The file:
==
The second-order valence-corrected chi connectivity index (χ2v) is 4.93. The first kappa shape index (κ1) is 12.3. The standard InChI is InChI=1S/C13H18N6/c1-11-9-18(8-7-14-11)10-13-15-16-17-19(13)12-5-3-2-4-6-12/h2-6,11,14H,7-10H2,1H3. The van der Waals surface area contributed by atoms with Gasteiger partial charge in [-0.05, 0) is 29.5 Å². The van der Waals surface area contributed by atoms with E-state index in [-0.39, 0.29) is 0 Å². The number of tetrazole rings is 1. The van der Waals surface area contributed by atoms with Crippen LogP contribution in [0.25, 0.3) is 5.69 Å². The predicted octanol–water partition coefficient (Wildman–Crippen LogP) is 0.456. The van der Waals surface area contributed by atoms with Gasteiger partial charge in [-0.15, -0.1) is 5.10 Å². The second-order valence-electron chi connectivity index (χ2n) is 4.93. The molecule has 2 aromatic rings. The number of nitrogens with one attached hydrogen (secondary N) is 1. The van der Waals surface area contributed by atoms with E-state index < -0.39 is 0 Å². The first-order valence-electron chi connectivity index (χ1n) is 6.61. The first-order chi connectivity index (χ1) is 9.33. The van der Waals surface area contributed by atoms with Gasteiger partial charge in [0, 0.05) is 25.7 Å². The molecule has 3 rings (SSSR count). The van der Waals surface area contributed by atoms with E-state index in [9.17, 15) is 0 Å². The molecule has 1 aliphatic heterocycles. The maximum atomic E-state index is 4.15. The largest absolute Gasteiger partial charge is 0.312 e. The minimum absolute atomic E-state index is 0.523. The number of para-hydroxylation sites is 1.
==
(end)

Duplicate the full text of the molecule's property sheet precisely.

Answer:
The second-order valence-corrected chi connectivity index (χ2v) is 4.93. The first kappa shape index (κ1) is 12.3. The standard InChI is InChI=1S/C13H18N6/c1-11-9-18(8-7-14-11)10-13-15-16-17-19(13)12-5-3-2-4-6-12/h2-6,11,14H,7-10H2,1H3. The van der Waals surface area contributed by atoms with Gasteiger partial charge in [-0.05, 0) is 29.5 Å². The van der Waals surface area contributed by atoms with E-state index in [-0.39, 0.29) is 0 Å². The number of tetrazole rings is 1. The van der Waals surface area contributed by atoms with Crippen LogP contribution in [0.25, 0.3) is 5.69 Å². The predicted octanol–water partition coefficient (Wildman–Crippen LogP) is 0.456. The van der Waals surface area contributed by atoms with Gasteiger partial charge in [-0.15, -0.1) is 5.10 Å². The second-order valence-electron chi connectivity index (χ2n) is 4.93. The molecule has 2 aromatic rings. The number of nitrogens with one attached hydrogen (secondary N) is 1. The van der Waals surface area contributed by atoms with E-state index < -0.39 is 0 Å². The first-order valence-electron chi connectivity index (χ1n) is 6.61. The first-order chi connectivity index (χ1) is 9.33. The van der Waals surface area contributed by atoms with Gasteiger partial charge in [0, 0.05) is 25.7 Å². The molecule has 3 rings (SSSR count). The van der Waals surface area contributed by atoms with E-state index in [9.17, 15) is 0 Å². The molecule has 1 aliphatic heterocycles. The maximum atomic E-state index is 4.15. The largest absolute Gasteiger partial charge is 0.312 e. The minimum absolute atomic E-state index is 0.523. The number of para-hydroxylation sites is 1.